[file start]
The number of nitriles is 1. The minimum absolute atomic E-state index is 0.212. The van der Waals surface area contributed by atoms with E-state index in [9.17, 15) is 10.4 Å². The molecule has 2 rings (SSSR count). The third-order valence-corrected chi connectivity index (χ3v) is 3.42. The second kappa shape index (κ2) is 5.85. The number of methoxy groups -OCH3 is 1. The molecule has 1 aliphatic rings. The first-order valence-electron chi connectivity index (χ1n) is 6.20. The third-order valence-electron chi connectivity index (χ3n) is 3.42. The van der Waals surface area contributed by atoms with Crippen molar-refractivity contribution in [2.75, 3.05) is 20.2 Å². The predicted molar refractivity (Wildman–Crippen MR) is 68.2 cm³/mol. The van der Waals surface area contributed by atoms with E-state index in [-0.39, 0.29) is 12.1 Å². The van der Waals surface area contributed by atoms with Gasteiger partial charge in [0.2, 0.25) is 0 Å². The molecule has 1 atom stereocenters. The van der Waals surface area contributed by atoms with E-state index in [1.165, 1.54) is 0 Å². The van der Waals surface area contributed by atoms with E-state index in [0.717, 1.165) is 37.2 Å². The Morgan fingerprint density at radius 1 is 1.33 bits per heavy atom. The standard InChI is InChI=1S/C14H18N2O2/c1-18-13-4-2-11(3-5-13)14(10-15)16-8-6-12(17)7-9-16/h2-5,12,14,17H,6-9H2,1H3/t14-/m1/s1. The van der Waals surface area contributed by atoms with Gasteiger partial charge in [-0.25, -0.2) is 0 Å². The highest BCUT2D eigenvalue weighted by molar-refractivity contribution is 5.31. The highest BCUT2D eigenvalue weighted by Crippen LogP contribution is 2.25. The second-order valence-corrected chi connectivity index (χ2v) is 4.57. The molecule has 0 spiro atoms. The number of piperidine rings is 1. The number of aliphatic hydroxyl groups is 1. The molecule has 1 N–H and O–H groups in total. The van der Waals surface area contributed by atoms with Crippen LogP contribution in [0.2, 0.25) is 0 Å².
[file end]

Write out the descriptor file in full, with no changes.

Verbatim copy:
The number of nitriles is 1. The minimum absolute atomic E-state index is 0.212. The van der Waals surface area contributed by atoms with E-state index in [9.17, 15) is 10.4 Å². The molecule has 2 rings (SSSR count). The third-order valence-corrected chi connectivity index (χ3v) is 3.42. The second kappa shape index (κ2) is 5.85. The number of methoxy groups -OCH3 is 1. The molecule has 1 aliphatic rings. The first-order valence-electron chi connectivity index (χ1n) is 6.20. The third-order valence-electron chi connectivity index (χ3n) is 3.42. The van der Waals surface area contributed by atoms with Crippen molar-refractivity contribution in [2.75, 3.05) is 20.2 Å². The predicted molar refractivity (Wildman–Crippen MR) is 68.2 cm³/mol. The van der Waals surface area contributed by atoms with E-state index in [-0.39, 0.29) is 12.1 Å². The van der Waals surface area contributed by atoms with Gasteiger partial charge in [0.2, 0.25) is 0 Å². The molecule has 1 atom stereocenters. The van der Waals surface area contributed by atoms with E-state index in [1.165, 1.54) is 0 Å². The van der Waals surface area contributed by atoms with E-state index in [0.717, 1.165) is 37.2 Å². The Morgan fingerprint density at radius 1 is 1.33 bits per heavy atom. The standard InChI is InChI=1S/C14H18N2O2/c1-18-13-4-2-11(3-5-13)14(10-15)16-8-6-12(17)7-9-16/h2-5,12,14,17H,6-9H2,1H3/t14-/m1/s1. The van der Waals surface area contributed by atoms with Gasteiger partial charge in [-0.25, -0.2) is 0 Å². The highest BCUT2D eigenvalue weighted by molar-refractivity contribution is 5.31. The highest BCUT2D eigenvalue weighted by Crippen LogP contribution is 2.25. The second-order valence-corrected chi connectivity index (χ2v) is 4.57. The molecule has 0 spiro atoms. The number of piperidine rings is 1. The number of aliphatic hydroxyl groups is 1. The molecule has 1 N–H and O–H groups in total. The van der Waals surface area contributed by atoms with Crippen LogP contribution in [0.2, 0.25) is 0 Å².